Better understanding of this mechanism could lead to new drug targets to address sleep-wake trouble related to jet lag, shift work and other clock-induced problems.
Eventually, it might be possible to reset a person's internal clock to suit his or her situation.
The researchers call this a "bicycle" mechanism: two pedals that go up and down across a 24-hour day, conveying important time information to the neurons. The researchers found the two pedals -- a sodium current and potassium currents -- active in both the simple fruit fly and the more complex mouse was unexpected. The balance between sodium and potassium currents controls the animal's circadian rhythms. "Our starting point for this research was mutant flies missing a sodium channel who walked in a halting manner and had poor circadian rhythms," Allada noted.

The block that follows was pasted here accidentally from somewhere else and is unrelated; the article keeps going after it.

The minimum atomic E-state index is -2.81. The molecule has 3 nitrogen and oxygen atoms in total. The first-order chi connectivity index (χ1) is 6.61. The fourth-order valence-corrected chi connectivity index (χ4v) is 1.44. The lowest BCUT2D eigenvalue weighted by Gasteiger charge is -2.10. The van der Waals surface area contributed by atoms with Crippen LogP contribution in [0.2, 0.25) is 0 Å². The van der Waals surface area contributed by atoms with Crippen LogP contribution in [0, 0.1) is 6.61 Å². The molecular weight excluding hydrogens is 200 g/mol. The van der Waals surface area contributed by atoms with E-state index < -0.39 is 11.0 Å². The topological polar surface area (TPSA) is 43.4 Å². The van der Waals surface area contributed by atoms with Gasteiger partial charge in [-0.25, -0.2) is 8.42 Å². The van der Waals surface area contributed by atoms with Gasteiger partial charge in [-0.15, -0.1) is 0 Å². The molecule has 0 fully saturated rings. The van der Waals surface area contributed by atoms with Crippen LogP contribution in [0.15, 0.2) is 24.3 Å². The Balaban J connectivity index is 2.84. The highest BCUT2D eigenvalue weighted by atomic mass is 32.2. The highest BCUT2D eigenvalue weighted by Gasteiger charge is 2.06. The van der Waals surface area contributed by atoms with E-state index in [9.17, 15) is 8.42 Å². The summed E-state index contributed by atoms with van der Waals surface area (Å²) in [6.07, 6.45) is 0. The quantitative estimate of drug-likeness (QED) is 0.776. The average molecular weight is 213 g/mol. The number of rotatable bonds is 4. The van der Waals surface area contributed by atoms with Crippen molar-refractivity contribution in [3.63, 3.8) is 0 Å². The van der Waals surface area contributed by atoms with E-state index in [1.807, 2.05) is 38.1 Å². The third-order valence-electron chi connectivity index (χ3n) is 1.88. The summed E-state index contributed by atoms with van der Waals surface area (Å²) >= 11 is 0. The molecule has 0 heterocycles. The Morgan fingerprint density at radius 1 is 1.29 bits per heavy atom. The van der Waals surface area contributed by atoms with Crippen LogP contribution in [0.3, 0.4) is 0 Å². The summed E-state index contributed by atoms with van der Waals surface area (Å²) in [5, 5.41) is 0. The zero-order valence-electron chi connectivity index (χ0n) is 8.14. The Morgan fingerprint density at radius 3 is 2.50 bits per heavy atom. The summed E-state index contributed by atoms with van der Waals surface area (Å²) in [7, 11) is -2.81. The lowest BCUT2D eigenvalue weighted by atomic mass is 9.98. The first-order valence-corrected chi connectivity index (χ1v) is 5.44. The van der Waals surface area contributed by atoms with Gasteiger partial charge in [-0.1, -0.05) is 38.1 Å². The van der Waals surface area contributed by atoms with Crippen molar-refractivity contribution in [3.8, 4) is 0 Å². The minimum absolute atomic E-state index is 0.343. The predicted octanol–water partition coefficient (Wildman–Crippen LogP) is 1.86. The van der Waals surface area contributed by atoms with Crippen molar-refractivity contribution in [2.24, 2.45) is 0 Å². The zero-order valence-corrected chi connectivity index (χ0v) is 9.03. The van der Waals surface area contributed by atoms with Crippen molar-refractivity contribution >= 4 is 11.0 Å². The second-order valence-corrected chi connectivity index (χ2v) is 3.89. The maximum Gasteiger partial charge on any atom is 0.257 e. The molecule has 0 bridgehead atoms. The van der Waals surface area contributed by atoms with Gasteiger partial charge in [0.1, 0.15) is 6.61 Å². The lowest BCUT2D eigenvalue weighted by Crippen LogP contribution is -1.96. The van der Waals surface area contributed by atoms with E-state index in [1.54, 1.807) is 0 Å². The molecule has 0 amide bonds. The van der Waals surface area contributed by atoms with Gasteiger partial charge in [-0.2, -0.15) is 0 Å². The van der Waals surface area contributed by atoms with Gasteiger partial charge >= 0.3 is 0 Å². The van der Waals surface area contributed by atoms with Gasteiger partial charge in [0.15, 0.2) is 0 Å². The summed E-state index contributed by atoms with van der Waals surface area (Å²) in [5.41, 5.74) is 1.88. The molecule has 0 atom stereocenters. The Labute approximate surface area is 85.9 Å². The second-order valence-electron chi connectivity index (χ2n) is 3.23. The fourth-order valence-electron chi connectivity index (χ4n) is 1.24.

"Now, of course, we have more questions about what's regulating this sleep-wake pathway, so there is more work to be done,a he concluded. The findings were published in the journal, Cell.